Greater increase in cases upstate

COVID-19 caseloads, hospitalizations and deaths have increased statewide since the early summer, as the highly contagious delta variant spread and, in recent weeks, as cold weather pushed New Yorkers to gather more often indoors, where coronavirus transmission is easier.

But the increase upstate has been much greater.

For example, the number of COVID-19 patients in Western New York's hospitals increased nearly 3,300% over the past 4 1/2 months, to 473, compared with a 465% increase on Long Island, to 305, and 176%, to 463, in New York City, which has the state's most stringent vaccine requirements and lowest COVID-19 positivity rate.

Statewide, the number of COVID-19 hospitalizations rose to 2,696 on Friday — 827 patients higher than two weeks ago.

Of the 67 New Yorkers who died of COVID-19 on Thursday and Friday, 50 were upstate residents, even though far more people live downstate. Four were from Suffolk and two were from Nassau.

The statewide seven-day COVID-19 test positivity rate reached 3.95% on Friday, up from 3.82% Thursday. Western New York had the highest rate of any region: 10.15%.

Long Island’s rate continued creeping upward, to 4.43% Friday, up from 4.4% Thursday. There were 274 new coronavirus cases in Suffolk and 238 in Nassau.

The state’s power to limit or temporarily bar elective surgeries in certain hospitals goes into effect Friday, the governor’s office said.

A news release Friday from the governor’s office said the "limited capacity" that would trigger a possible suspension of nonemergency procedures would be "below 10% staffed bed capacity, or as determined by the Department of Health based on regional and health care utilization factors."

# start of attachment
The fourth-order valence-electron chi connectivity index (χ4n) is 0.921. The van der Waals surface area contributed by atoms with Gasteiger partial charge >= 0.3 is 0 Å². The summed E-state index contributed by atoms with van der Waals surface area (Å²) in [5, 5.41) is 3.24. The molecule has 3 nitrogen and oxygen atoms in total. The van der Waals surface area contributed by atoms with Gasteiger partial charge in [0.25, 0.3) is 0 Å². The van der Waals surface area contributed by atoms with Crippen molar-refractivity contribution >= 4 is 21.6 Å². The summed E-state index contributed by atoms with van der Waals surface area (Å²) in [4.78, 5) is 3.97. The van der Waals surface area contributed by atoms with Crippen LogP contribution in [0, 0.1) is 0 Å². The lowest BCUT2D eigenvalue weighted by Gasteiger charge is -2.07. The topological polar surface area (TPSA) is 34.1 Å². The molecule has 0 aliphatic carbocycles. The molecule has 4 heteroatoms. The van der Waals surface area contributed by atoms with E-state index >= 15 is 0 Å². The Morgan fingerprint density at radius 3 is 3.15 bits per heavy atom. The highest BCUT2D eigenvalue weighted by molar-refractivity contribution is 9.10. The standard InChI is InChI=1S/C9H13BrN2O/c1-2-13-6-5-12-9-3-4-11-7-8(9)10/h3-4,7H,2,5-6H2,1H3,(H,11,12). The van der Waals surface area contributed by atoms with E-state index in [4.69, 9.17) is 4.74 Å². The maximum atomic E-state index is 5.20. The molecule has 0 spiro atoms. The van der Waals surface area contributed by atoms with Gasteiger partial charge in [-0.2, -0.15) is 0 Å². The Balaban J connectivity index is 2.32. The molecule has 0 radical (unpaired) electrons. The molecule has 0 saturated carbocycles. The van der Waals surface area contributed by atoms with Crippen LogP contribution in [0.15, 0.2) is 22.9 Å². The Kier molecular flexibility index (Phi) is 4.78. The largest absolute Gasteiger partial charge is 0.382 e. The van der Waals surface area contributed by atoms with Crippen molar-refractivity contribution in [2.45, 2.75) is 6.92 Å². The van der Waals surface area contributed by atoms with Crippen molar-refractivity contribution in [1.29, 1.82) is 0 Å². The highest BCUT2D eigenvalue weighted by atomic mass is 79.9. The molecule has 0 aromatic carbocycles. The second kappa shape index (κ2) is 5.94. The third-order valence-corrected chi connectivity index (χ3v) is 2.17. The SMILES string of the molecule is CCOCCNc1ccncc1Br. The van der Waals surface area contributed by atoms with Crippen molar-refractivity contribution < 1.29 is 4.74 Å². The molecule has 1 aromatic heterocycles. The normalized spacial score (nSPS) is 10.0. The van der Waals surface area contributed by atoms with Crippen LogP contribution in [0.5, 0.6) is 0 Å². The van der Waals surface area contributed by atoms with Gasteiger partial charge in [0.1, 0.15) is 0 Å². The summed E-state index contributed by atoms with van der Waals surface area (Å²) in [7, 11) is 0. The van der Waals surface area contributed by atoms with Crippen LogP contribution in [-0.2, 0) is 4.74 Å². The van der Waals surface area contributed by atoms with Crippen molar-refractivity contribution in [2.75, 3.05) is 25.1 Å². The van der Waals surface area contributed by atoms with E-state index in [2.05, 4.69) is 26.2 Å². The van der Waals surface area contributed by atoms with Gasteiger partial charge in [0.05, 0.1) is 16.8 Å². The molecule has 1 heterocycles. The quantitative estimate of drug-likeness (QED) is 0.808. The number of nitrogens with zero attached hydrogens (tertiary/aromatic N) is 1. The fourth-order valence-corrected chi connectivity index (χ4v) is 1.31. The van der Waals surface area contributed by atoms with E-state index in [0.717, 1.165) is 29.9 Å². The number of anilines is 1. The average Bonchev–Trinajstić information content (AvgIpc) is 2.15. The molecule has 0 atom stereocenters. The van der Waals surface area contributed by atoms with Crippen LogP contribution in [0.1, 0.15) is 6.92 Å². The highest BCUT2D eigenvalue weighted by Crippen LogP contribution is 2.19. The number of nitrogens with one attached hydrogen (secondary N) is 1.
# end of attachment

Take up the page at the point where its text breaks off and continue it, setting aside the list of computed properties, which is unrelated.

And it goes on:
It’s unclear whether decisions would be based on capacity in individual hospitals, or whether they would be based upon capacity throughout hospital systems or throughout entire counties or regions.

Health Department spokesman Jeffrey Hammond said in an email Saturday that no further details were available on the new policy beyond what is in the news release and executive order.

Then-Gov. Andrew M. Cuomo banned elective surgeries statewide during the spring 2020 surge, lifting the bans county by county as cases declined, and temporarily reinstituting a ban in Erie County in late 2020.

Battinelli said some Northwell hospitals — including Long Island Jewish Medical Center in New Hyde Park and South Shore University Hospital in Bay Shore — have regularly been at or close to capacity since before COVID-19.

But, he said, the system, the largest health care provider in New York, could quickly transfer patients and send ambulances to other Northwell hospitals if needed.

Flu vaccination rates down

Battinelli said COVID-19 isn’t the only concern for hospitals. Flu vaccination rates are below pre-pandemic levels, he said. Last year, flu hospitalizations and deaths plummeted because masking, social distancing and other coronavirus precautions also protected people against the flu — including older, more vulnerable people, thousands of whom die from the flu in a typical year. But with fewer people taking precautions, flu cases will be higher this year, he predicted.